Putting data to work for your channel program also demands the appropriate technology investments. True insight is made possible by centralizing data from across your network. With the right inputs and tools to analyze them, a business can produce monthly, weekly or even daily forecasts, allowing them to double down on profitable programs and refine those that are falling behind.

Digital is not only here to stay, it’s in the driver’s seat. As brands adapt to a new digital landscape, investing now in strong data capabilities can help your channel program enhance ROI and seize powerful new market opportunities.

Janet Schijns is CEO of JS Group and a former Fortune 500 C-suite executive. She was named Channel Partners’ Channel Influencer of the Year in March 2019. She most recently was EVP and CMSO at Office Depot, where she led a major transformation to drive traction in IT services, generating recurring revenue from higher-margin solutions. Prior to that, she was with Verizon Business and ran the channel organization for Motorola Enterprise and Government. She is an industry expert who regularly appears on the main stage at a variety of events. Follow her on LinkedIn or @channelsmart on Twitter.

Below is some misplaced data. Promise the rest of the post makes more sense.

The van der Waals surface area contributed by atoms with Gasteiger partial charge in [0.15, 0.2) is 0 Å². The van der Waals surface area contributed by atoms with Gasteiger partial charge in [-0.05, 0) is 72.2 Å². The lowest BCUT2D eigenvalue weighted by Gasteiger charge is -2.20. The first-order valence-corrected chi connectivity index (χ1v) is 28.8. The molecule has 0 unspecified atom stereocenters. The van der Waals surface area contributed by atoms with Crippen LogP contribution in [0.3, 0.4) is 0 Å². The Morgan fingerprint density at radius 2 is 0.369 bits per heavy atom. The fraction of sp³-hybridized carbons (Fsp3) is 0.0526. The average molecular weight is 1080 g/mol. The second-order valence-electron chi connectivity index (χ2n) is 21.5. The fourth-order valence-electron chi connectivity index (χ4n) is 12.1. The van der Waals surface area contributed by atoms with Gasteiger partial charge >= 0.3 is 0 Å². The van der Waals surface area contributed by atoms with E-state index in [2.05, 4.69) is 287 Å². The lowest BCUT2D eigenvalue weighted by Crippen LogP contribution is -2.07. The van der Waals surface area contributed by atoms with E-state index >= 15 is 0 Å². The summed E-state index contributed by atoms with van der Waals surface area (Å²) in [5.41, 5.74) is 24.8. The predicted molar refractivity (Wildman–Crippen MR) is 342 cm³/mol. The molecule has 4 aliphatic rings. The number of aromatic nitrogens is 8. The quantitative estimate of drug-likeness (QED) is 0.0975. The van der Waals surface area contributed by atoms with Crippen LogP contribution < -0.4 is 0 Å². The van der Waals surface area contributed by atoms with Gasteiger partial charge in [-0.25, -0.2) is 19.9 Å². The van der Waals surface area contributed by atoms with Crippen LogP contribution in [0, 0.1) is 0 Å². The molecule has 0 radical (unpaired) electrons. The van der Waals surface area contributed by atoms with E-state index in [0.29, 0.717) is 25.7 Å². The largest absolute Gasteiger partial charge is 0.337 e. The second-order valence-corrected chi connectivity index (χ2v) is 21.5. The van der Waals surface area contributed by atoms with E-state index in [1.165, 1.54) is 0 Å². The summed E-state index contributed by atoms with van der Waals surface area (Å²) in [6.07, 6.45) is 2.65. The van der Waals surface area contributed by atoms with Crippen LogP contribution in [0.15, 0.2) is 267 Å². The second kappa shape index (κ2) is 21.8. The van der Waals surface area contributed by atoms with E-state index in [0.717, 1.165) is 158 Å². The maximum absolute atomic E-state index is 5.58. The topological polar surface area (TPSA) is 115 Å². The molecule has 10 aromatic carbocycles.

Steven Kellam is senior vice president of marketing and global alliances at 360Insights. He brings decades of experience, is a leader in channel incentives and marketing and has an end-to-end understanding of what it takes for brands to succeed selling through complex sales channels. Follow him on LinkedIn or @360insights on Twitter.